τ=i The expression 5 of the instantaneous power delivered by the generator may be expressed by means of the two-phase components, in relative value:
P=e.sub.α i.sub.α +e.sub.β i.sub.β +2e On the other hand, it is also necessary to express the instantaneous reactive power generated by the machine. For that purpose, it is to be noted that when the voltages and the currents in the armature are sinusoidal and in equilibrium, the generation of the instantaneous reactive power is defined, for a true generation, as follows: ##EQU7## Where E Then, considering the following expressions: ##EQU8## It is noted that (e Therefore, when using the two-phase components defined above, the following relative value is obtained:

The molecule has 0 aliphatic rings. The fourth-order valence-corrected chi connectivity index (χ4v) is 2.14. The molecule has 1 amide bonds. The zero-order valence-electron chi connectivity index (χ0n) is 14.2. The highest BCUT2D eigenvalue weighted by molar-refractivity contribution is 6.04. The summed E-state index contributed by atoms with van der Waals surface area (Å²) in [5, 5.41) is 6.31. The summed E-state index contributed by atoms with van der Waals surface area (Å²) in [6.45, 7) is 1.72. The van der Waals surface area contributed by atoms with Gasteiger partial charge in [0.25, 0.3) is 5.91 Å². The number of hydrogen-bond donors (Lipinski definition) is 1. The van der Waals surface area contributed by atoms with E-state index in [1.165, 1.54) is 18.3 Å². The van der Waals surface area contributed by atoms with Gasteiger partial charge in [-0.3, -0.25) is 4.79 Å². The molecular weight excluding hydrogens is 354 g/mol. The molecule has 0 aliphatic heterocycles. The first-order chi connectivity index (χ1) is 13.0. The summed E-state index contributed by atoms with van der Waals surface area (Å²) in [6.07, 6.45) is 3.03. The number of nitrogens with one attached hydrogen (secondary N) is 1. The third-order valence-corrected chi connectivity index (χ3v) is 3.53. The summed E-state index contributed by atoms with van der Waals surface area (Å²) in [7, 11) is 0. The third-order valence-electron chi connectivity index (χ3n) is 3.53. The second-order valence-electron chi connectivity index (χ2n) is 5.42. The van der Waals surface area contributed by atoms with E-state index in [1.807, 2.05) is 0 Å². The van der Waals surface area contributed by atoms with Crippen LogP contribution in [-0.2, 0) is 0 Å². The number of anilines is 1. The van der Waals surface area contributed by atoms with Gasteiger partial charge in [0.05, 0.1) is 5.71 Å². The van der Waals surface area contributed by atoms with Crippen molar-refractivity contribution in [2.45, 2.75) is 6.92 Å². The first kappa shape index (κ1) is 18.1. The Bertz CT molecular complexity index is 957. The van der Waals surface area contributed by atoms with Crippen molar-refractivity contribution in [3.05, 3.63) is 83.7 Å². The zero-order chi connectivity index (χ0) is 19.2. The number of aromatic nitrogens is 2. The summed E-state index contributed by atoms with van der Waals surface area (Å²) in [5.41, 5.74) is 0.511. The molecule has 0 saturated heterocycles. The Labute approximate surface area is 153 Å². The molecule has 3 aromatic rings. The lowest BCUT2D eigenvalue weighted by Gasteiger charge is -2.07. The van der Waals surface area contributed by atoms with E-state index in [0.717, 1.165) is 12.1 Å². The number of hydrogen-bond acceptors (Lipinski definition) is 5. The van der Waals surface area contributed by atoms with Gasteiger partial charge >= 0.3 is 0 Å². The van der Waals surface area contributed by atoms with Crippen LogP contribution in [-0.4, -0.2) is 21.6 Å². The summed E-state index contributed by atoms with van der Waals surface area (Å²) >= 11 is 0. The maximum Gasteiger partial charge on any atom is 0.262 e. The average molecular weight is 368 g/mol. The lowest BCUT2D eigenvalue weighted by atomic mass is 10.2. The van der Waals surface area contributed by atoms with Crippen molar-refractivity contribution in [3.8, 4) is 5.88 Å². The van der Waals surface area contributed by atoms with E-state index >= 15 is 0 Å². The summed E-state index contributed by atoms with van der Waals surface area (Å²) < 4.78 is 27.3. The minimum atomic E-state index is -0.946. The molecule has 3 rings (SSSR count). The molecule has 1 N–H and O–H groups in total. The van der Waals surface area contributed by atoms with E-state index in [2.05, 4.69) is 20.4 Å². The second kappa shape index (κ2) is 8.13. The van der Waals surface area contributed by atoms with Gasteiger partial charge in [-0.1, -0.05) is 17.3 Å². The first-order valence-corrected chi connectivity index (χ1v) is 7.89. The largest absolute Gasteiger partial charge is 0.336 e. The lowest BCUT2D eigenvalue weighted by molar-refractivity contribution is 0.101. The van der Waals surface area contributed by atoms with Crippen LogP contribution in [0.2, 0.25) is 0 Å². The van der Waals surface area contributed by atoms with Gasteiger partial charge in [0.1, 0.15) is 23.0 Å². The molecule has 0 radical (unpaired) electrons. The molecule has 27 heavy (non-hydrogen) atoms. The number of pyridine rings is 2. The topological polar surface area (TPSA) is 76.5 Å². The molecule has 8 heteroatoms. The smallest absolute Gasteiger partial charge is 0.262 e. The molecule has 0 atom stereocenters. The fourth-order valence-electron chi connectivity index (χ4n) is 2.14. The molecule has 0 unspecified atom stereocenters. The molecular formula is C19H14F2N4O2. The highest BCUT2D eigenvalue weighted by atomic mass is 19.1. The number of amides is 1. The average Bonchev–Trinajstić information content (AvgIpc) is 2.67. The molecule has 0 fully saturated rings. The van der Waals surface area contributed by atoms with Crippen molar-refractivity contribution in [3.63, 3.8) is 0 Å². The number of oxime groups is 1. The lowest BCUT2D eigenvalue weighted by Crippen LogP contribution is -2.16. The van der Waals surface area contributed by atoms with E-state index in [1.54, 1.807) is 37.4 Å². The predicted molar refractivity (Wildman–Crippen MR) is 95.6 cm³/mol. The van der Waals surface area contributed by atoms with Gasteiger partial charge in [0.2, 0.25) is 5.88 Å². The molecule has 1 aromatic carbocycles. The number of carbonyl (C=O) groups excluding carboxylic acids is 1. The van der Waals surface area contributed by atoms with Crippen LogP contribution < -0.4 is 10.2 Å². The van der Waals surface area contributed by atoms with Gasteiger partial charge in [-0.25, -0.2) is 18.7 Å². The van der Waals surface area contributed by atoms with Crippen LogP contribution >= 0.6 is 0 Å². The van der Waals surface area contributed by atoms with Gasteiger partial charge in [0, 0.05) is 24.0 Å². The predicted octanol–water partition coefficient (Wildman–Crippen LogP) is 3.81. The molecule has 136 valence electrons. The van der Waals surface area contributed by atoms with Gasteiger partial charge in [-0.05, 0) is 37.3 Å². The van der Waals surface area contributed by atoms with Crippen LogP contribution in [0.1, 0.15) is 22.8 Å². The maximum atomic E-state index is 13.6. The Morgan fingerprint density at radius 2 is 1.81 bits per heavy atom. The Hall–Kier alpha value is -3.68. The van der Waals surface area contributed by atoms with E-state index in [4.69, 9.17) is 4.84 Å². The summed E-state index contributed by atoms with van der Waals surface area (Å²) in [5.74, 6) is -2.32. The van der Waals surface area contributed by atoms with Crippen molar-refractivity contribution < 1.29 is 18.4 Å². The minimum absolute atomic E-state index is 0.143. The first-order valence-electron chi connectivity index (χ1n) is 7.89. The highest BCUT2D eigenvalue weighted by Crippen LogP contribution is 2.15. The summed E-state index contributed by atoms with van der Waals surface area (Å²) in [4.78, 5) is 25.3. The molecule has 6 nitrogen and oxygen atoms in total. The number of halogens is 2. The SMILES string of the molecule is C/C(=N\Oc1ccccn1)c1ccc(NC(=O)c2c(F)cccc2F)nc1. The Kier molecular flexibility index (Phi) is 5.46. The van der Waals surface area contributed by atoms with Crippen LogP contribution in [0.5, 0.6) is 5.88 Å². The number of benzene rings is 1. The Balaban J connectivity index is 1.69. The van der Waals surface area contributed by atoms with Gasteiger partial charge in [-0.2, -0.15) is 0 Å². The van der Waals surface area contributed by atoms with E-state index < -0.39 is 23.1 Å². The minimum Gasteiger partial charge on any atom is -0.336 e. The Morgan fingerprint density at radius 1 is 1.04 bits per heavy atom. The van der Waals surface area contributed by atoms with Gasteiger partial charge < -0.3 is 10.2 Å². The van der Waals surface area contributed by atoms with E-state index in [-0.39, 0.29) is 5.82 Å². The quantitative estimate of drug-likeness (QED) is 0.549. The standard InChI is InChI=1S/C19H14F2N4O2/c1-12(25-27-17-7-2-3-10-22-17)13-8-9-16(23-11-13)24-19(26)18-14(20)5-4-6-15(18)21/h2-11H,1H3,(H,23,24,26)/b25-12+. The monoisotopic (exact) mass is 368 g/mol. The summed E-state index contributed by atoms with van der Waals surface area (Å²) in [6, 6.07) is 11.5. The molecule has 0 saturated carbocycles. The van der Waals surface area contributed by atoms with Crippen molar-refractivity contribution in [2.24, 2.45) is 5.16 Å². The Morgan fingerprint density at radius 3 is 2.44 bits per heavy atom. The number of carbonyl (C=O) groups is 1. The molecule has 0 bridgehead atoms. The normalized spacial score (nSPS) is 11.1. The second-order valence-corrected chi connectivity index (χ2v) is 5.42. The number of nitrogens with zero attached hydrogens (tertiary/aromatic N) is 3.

P Furthermore, to achieve a suitable simulation of the machine, saturation is to be considered in the above differential equations. First, it is assumed that the leakage flux of the inductor and armature windings are not affected by saturation. This leakage flux indeed flows mainly in the air-gap which is in conformity with the actual situation. Let us consider the mutual flux of the direct axis and the quadrature axis which are represented by:
Ψ
Ψ where i i Ψ Ψ Then, the resulting magneto-motive force and the resulting mutual flux, which are utilized as a starting point in the determination of the saturation level, will be: ##EQU10## Now, when the machine operates at a nominal speed and according to rated requirements, the equations 1 and 2 of Park become: ##EQU11## If the resistance R and the armature leakage inductance L